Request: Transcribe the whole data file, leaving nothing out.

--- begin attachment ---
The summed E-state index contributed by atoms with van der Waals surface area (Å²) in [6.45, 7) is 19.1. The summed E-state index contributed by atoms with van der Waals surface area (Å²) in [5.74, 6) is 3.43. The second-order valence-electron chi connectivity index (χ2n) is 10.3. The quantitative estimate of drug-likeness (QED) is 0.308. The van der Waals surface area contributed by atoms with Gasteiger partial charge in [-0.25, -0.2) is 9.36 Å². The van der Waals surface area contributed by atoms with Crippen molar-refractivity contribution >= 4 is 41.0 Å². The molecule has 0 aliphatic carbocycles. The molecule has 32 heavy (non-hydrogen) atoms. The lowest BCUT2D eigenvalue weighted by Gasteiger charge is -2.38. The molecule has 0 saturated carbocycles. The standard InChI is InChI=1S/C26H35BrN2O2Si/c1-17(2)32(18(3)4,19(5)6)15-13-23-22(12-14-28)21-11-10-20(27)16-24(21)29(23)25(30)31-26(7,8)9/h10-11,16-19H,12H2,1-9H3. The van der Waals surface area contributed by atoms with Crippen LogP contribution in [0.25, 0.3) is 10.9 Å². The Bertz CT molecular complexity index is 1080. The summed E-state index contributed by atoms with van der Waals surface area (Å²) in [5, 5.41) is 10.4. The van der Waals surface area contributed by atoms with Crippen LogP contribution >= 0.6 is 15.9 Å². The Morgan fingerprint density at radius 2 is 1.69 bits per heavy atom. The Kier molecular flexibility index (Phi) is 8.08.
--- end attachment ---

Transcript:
The summed E-state index contributed by atoms with van der Waals surface area (Å²) in [6.45, 7) is 19.1. The summed E-state index contributed by atoms with van der Waals surface area (Å²) in [5.74, 6) is 3.43. The second-order valence-electron chi connectivity index (χ2n) is 10.3. The quantitative estimate of drug-likeness (QED) is 0.308. The van der Waals surface area contributed by atoms with Gasteiger partial charge in [-0.25, -0.2) is 9.36 Å². The van der Waals surface area contributed by atoms with Crippen molar-refractivity contribution >= 4 is 41.0 Å². The molecule has 0 aliphatic carbocycles. The molecule has 32 heavy (non-hydrogen) atoms. The lowest BCUT2D eigenvalue weighted by Gasteiger charge is -2.38. The molecule has 0 saturated carbocycles. The standard InChI is InChI=1S/C26H35BrN2O2Si/c1-17(2)32(18(3)4,19(5)6)15-13-23-22(12-14-28)21-11-10-20(27)16-24(21)29(23)25(30)31-26(7,8)9/h10-11,16-19H,12H2,1-9H3. The van der Waals surface area contributed by atoms with Crippen LogP contribution in [0.25, 0.3) is 10.9 Å². The Bertz CT molecular complexity index is 1080. The summed E-state index contributed by atoms with van der Waals surface area (Å²) in [5, 5.41) is 10.4. The van der Waals surface area contributed by atoms with Crippen LogP contribution >= 0.6 is 15.9 Å². The Morgan fingerprint density at radius 2 is 1.69 bits per heavy atom. The Kier molecular flexibility index (Phi) is 8.08.